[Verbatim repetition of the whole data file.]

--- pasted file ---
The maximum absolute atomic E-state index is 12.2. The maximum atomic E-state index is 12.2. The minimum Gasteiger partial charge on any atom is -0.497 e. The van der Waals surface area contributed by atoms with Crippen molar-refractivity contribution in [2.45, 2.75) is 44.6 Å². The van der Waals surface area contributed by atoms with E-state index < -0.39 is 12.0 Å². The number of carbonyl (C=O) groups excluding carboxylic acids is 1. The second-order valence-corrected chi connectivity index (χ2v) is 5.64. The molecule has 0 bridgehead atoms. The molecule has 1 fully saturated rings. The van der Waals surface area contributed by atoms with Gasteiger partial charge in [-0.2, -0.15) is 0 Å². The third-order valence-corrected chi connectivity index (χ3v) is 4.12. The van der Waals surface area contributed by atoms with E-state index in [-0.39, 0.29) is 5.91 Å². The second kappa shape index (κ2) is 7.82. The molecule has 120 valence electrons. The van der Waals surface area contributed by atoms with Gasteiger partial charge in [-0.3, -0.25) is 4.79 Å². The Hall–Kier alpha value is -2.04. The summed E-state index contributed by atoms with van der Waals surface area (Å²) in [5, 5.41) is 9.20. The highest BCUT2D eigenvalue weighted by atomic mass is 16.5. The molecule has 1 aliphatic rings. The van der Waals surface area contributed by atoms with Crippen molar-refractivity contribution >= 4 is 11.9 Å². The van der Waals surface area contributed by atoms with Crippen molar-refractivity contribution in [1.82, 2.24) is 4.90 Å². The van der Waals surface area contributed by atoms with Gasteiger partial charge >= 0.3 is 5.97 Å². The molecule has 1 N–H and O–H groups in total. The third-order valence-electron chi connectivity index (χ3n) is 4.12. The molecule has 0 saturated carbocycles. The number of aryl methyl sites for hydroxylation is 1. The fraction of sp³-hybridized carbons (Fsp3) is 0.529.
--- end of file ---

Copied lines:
The maximum absolute atomic E-state index is 12.2. The maximum atomic E-state index is 12.2. The minimum Gasteiger partial charge on any atom is -0.497 e. The van der Waals surface area contributed by atoms with Crippen molar-refractivity contribution in [2.45, 2.75) is 44.6 Å². The van der Waals surface area contributed by atoms with E-state index < -0.39 is 12.0 Å². The number of carbonyl (C=O) groups excluding carboxylic acids is 1. The second-order valence-corrected chi connectivity index (χ2v) is 5.64. The molecule has 0 bridgehead atoms. The molecule has 1 fully saturated rings. The van der Waals surface area contributed by atoms with Gasteiger partial charge in [-0.2, -0.15) is 0 Å². The third-order valence-corrected chi connectivity index (χ3v) is 4.12. The van der Waals surface area contributed by atoms with E-state index in [-0.39, 0.29) is 5.91 Å². The second kappa shape index (κ2) is 7.82. The molecule has 120 valence electrons. The van der Waals surface area contributed by atoms with Gasteiger partial charge in [-0.3, -0.25) is 4.79 Å². The Hall–Kier alpha value is -2.04. The summed E-state index contributed by atoms with van der Waals surface area (Å²) in [5, 5.41) is 9.20. The highest BCUT2D eigenvalue weighted by atomic mass is 16.5. The molecule has 1 aliphatic rings. The van der Waals surface area contributed by atoms with Crippen molar-refractivity contribution >= 4 is 11.9 Å². The van der Waals surface area contributed by atoms with Crippen molar-refractivity contribution in [1.82, 2.24) is 4.90 Å². The van der Waals surface area contributed by atoms with Gasteiger partial charge >= 0.3 is 5.97 Å². The molecule has 1 N–H and O–H groups in total. The third-order valence-electron chi connectivity index (χ3n) is 4.12. The molecule has 0 saturated carbocycles. The number of aryl methyl sites for hydroxylation is 1. The fraction of sp³-hybridized carbons (Fsp3) is 0.529.